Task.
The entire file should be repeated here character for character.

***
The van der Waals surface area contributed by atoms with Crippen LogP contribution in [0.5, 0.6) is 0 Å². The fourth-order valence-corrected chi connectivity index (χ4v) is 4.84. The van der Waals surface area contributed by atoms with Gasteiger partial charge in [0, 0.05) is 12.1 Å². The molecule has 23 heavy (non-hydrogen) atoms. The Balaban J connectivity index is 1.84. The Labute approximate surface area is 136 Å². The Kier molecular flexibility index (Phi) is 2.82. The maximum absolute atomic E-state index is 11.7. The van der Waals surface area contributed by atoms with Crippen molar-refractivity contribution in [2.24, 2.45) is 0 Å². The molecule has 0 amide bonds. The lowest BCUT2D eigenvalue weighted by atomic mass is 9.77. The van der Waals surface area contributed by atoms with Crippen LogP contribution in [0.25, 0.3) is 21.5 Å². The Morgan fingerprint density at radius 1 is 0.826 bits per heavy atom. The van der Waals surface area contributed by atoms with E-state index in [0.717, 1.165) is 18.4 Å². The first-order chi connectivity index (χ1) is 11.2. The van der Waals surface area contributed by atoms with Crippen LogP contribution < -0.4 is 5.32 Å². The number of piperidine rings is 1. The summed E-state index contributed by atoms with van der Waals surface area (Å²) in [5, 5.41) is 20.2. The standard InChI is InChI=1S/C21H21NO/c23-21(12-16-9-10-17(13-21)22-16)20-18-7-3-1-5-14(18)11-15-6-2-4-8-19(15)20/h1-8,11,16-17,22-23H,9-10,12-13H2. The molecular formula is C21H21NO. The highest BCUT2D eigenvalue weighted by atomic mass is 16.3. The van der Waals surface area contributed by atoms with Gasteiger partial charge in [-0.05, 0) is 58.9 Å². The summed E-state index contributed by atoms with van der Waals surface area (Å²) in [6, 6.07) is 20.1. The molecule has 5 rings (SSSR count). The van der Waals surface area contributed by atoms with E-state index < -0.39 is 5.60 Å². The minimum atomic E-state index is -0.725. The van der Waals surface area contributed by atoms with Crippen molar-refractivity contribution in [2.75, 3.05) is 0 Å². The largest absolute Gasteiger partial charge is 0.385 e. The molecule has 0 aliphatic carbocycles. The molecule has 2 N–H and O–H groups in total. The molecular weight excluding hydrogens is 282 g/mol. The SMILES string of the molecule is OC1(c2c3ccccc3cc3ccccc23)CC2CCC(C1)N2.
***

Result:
The van der Waals surface area contributed by atoms with Crippen LogP contribution in [0.5, 0.6) is 0 Å². The fourth-order valence-corrected chi connectivity index (χ4v) is 4.84. The van der Waals surface area contributed by atoms with Gasteiger partial charge in [0, 0.05) is 12.1 Å². The molecule has 23 heavy (non-hydrogen) atoms. The Balaban J connectivity index is 1.84. The Labute approximate surface area is 136 Å². The Kier molecular flexibility index (Phi) is 2.82. The maximum absolute atomic E-state index is 11.7. The van der Waals surface area contributed by atoms with Crippen molar-refractivity contribution in [2.24, 2.45) is 0 Å². The molecule has 0 amide bonds. The lowest BCUT2D eigenvalue weighted by atomic mass is 9.77. The van der Waals surface area contributed by atoms with Crippen LogP contribution in [0.25, 0.3) is 21.5 Å². The Morgan fingerprint density at radius 1 is 0.826 bits per heavy atom. The van der Waals surface area contributed by atoms with E-state index in [0.717, 1.165) is 18.4 Å². The first-order chi connectivity index (χ1) is 11.2. The van der Waals surface area contributed by atoms with Crippen LogP contribution < -0.4 is 5.32 Å². The number of piperidine rings is 1. The summed E-state index contributed by atoms with van der Waals surface area (Å²) in [5, 5.41) is 20.2. The standard InChI is InChI=1S/C21H21NO/c23-21(12-16-9-10-17(13-21)22-16)20-18-7-3-1-5-14(18)11-15-6-2-4-8-19(15)20/h1-8,11,16-17,22-23H,9-10,12-13H2. The molecular formula is C21H21NO. The highest BCUT2D eigenvalue weighted by atomic mass is 16.3. The van der Waals surface area contributed by atoms with Gasteiger partial charge in [-0.05, 0) is 58.9 Å². The summed E-state index contributed by atoms with van der Waals surface area (Å²) in [6, 6.07) is 20.1. The molecule has 5 rings (SSSR count). The van der Waals surface area contributed by atoms with E-state index < -0.39 is 5.60 Å². The minimum atomic E-state index is -0.725. The van der Waals surface area contributed by atoms with Crippen molar-refractivity contribution in [2.75, 3.05) is 0 Å². The largest absolute Gasteiger partial charge is 0.385 e. The molecule has 0 aliphatic carbocycles. The molecule has 2 N–H and O–H groups in total. The molecular weight excluding hydrogens is 282 g/mol. The SMILES string of the molecule is OC1(c2c3ccccc3cc3ccccc23)CC2CCC(C1)N2.